Timing and identification: The first seventeen of Shakespeare’s Sonnets are known as the “marriage sonnets” because they urge the “Fair Youth” to marry.  That the Fair Youth was the young Earl of Southampton has been agreed upon by enough scholars to accept it as fact.  These seventeen sonnets have been dated (by scholars unknown to each other) to the early 1590s at a time when the teenaged Southampton was being pressured by his guardian, Ld Burghley, to marry Oxford’s daughter.

Identification: Emilia Bassano, whose profile perfectly fits that of the Dark Lady of the Sonnets, grew up near Fisher’s Folly.  In her teens she lived with and was educated by the Countess of Kent, Oxford’s sister-in-law.  In her late teens and early twenties she was the mistress of Ld Hunsdon, the Lord Chamberlain who founded The Lord Chamberlain’s Men, the acting company that grew rich on Shakespeare’s plays.  That the Lord Chamberlain’s Men could also be seen as the company of the Lord Great Chamberlain is the kind of double meaning that Shakespeare was so fond of.  There are a number of contemporary documents in which the Lord Great Chamberlain is referred to simply as “the Lord Chamberlain.

All the world of London knew Oxford as the Lord Great Chamberlain, a title he was born to, one that represented 17 generations of support for the English Crown.  They knew he’d been the Queen’s ward, that he was the son-in-law of the Queen’s Lord Treasurer, that he’d had the temerity to break off with his wife, Burghley’s daughter, and that he’d gotten one of the Queen’s maids of honor with child for which he’d been banished from the Court for three years.  All of London knew this about him.  So let’s consider how the Queen, Burghley, and the many other Court figures he portrayed, many in a less than kindly light, some as out and out villains, might have felt about all of London knowing that it was the Lord Great Chamberlain himself who, as Shakespeare’s Cleopatra put it, had thus “boyed” them on stage for all the world to hiss or laugh at.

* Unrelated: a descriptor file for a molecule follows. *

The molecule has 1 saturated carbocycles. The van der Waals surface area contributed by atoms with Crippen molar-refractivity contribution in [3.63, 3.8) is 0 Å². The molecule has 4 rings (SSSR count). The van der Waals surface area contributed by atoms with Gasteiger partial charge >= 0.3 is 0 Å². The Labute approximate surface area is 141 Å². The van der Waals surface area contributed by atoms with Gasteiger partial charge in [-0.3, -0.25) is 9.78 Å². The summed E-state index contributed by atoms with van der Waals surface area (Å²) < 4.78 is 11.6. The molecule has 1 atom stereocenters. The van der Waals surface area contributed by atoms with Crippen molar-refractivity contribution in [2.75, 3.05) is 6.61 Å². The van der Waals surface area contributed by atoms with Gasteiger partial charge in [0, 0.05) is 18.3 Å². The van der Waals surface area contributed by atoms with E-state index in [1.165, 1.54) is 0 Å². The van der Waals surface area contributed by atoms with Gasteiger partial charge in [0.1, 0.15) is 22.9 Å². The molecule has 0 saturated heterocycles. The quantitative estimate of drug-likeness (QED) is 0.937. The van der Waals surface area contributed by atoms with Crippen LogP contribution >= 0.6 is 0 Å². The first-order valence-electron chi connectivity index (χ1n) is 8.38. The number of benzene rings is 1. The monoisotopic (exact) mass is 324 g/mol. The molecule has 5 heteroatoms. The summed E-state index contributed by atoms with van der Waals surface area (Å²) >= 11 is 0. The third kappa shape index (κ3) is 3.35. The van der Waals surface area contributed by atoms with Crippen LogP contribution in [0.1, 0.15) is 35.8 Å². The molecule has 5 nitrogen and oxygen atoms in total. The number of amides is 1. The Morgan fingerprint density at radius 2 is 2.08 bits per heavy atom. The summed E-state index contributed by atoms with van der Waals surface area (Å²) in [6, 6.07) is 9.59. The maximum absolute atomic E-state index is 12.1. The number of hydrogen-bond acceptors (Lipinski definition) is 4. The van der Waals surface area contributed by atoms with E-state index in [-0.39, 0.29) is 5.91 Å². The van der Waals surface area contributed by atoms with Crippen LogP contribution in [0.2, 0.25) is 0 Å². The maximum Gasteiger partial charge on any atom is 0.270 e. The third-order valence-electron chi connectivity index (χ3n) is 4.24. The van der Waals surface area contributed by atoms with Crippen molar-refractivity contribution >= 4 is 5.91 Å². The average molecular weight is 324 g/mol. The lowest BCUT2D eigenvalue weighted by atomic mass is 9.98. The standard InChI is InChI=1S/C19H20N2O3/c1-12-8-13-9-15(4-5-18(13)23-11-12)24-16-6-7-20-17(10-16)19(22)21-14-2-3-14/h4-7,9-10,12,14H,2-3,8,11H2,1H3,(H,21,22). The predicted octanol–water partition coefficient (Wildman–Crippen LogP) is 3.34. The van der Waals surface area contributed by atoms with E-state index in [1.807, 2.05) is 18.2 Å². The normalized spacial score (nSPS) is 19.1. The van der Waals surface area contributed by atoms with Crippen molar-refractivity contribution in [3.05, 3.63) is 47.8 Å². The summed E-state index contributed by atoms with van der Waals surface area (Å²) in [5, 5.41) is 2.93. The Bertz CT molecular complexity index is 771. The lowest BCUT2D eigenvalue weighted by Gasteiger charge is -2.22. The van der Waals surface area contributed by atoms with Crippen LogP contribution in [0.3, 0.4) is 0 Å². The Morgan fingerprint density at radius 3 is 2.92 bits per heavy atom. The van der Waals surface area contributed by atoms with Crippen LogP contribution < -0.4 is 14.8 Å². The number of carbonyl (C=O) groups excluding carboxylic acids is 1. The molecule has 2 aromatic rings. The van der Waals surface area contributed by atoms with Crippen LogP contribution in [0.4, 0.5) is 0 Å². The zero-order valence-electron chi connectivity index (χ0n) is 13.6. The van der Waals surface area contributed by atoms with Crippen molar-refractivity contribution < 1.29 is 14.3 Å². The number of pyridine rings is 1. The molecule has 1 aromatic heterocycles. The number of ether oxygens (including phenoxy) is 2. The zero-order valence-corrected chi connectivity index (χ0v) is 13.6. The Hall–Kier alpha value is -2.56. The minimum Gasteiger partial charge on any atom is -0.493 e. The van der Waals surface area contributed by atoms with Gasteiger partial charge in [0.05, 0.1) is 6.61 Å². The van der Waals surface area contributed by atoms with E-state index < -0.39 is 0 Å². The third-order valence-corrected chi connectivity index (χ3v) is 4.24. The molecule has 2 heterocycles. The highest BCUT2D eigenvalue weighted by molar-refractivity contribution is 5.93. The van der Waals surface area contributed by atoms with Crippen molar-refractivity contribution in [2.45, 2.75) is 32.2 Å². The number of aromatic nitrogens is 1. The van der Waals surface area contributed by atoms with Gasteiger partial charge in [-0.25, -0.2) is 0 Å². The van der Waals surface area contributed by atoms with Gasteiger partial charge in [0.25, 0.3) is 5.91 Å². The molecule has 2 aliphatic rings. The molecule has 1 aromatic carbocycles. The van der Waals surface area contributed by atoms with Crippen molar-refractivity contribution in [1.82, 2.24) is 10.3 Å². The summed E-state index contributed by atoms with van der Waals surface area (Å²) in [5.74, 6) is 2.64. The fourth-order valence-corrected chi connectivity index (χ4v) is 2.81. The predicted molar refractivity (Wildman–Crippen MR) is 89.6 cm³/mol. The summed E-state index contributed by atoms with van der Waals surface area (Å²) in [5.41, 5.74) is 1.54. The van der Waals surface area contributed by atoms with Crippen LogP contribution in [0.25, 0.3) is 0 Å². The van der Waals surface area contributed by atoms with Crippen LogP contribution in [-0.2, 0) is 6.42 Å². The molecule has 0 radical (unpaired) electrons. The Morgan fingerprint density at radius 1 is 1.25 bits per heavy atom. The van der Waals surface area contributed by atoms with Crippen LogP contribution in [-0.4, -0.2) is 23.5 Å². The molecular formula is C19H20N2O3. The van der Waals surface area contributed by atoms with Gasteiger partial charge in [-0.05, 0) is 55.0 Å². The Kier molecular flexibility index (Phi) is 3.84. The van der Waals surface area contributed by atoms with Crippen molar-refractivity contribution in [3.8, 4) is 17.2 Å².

Really now, how much more smoke do we need?

“Awfully decent of him”: Sobran reviews Shapiro